As I wrote in my past blog entry, "The 1000 Genomes Project Will Help Us Understand Genetic Variations," it initially cost $3 billion to fully sequence all of the 25,000 or so genes that describe a human being. The resulting data is essentially an "owner's manual" for our body, giving us invaluable insight into our genes. From this genome, we can determine our chances of coming down with certain diseases, and can trace our genetic lineage back thousands of years. As part of a BBC/Discovery Channel documentary, I myself had many of my own genes sequenced.
Today this process is now largely automated by computers and robots, and the price of personal genomic sequencing has plunged down to $50,000 per genome—and will eventually drop to less than $1,000. With the price dropping so rapidly, gene sequencing companies seem to be popping up all over the world, each with their own patented technology, process or method.
One example of one of these technologies is called Nanopore which was devised by Oxford Nanopore Technologies and Harvard University. This particular process uses a series of insulated membranes which are used to single-molecule detectors. Several companies around the world have licensed the sequencing technology and are making headway with their own research. I suppose that you could think of this as a race; not so much who can reach the finish line first to win the medal but rather who can create a method that sequences the genome which is both faster and more affordable than the competition.
Genome sequences don't only apply to humans, or organisms for that matter. Scientists and researchers around the world are making extraordinary leaps and bounds in understanding the genetic makeup of plants and fruits. Just last month an international team of scientists led by the University of Florida and Virginia Tech is the first to publish the DNA sequence for the strawberry—a development expected to yield tastier, hardier varieties of the berry and other crops in its family. The genome sequence was obtained by a team of 75 researchers from 38 institutions around the globe and was published on Dec. 26 in the online version of the journal Nature Genetics. You may also download the entire 10-page PDF of the results. One of the researchers stated that the team has essentially created a parts list for the strawberry. The press release also stated that having that "parts list" in hand will enable strawberry breeders to bring new varieties to market faster, creating plants that can be grown with less environmental impact, better nutritional profiles and larger yields.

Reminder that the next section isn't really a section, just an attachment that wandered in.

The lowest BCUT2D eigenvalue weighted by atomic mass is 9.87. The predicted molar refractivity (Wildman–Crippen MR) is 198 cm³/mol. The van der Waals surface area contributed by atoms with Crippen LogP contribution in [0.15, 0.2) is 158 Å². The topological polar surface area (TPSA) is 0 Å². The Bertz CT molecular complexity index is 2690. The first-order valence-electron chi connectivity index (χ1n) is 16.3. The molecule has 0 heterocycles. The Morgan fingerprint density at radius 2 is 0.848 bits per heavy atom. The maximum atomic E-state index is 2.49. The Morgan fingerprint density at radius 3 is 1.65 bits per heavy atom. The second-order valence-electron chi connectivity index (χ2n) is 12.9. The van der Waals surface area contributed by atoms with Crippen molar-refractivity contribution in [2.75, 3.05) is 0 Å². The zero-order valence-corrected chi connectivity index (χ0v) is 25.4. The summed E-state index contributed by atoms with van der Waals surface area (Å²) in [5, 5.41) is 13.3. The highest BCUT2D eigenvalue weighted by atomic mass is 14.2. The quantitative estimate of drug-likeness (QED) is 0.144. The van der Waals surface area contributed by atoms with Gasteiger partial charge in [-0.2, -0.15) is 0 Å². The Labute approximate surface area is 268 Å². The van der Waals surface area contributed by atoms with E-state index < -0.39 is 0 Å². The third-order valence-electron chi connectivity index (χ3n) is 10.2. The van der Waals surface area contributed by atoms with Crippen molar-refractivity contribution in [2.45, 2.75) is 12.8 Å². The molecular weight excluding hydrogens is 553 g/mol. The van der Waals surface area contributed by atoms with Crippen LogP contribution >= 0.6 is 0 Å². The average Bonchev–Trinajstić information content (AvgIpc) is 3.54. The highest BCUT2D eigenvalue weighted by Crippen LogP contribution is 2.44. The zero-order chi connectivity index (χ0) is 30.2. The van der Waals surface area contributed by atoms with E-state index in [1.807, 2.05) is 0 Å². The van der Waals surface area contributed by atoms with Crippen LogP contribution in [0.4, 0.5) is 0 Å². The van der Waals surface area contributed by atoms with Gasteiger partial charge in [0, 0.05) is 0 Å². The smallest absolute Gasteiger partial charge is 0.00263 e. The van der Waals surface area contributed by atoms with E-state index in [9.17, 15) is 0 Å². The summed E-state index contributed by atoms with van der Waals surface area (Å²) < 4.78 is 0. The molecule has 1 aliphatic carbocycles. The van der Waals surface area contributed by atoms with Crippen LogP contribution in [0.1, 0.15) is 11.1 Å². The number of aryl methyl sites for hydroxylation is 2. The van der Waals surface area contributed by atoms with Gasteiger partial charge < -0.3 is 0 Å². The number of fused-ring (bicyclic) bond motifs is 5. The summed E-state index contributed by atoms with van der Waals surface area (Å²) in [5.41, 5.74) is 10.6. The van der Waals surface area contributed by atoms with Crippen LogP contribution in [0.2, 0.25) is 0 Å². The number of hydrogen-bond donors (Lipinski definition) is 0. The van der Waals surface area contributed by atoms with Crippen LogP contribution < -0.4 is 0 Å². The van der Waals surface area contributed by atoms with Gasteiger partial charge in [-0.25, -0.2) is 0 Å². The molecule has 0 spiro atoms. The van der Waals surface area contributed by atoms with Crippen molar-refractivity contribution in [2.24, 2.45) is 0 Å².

Image: A schematic representation of the positions of 389 RosCOS markers on the seven pseudochromosomes (FC1-7) of F. vesca (Woodland Strawberry) in relation to their bin map positions on the eight linkage groups (PG1-8) of the Prunus T × E reference map. The diagram was plotted using Circos; map positions from the Prunus reference map were converted to approximate physical positions for comparison by multiplying the marker positions in cM by 400,000. Markers were spaced at 100,000 nucleotide intervals within each T × E mapping bin
In another groundbreaking development, a company called Ion Torrent has created a gene sequencing machine that fits on a tabletop. Until now, sequencing devices have generally been the size of a mainframe computer or server. The new Personal Genome Machine (PGM) by Ion Torrent (picture below) can be purchased for around $50,000 and can sequence an entire genome in about two hours with high degrees of accuracy and precision. There is also additional equipment that the "PGM" needs in order to make it work properly so the price of the machine can rise quickly. The "PGM" is essentially the very first attempt by a company to bring faster and affordable genome sequencing to the general markets. Read the original Press Release and be sure to pay a visit to the Ion Torrent YouTube Channel for videos about the technology. Some are likening the product to the release of the first Apple computer and how it revolutionized the world. Not to mention that financial analysts are predicting that this particular type of technology is the basis for the next $100 billion industry. Billions of dollars are already be invested in these industries so it wouldn't be far off to say that the next five years is going to bring about even more unique, workable and interesting sequencing technologies.
The Ion Personal Genome Machine (PGM™) sequencer can do runs in about 2 hours, offers semiconductor scalability and is one tenth the price of other sequencers to buy and to run. A touch screen guides the user through every step of the run, making it simple to use. The PGM weighs less than 50 pounds and has a foot print that’s no bigger than a desktop printer, so it can fit in any lab.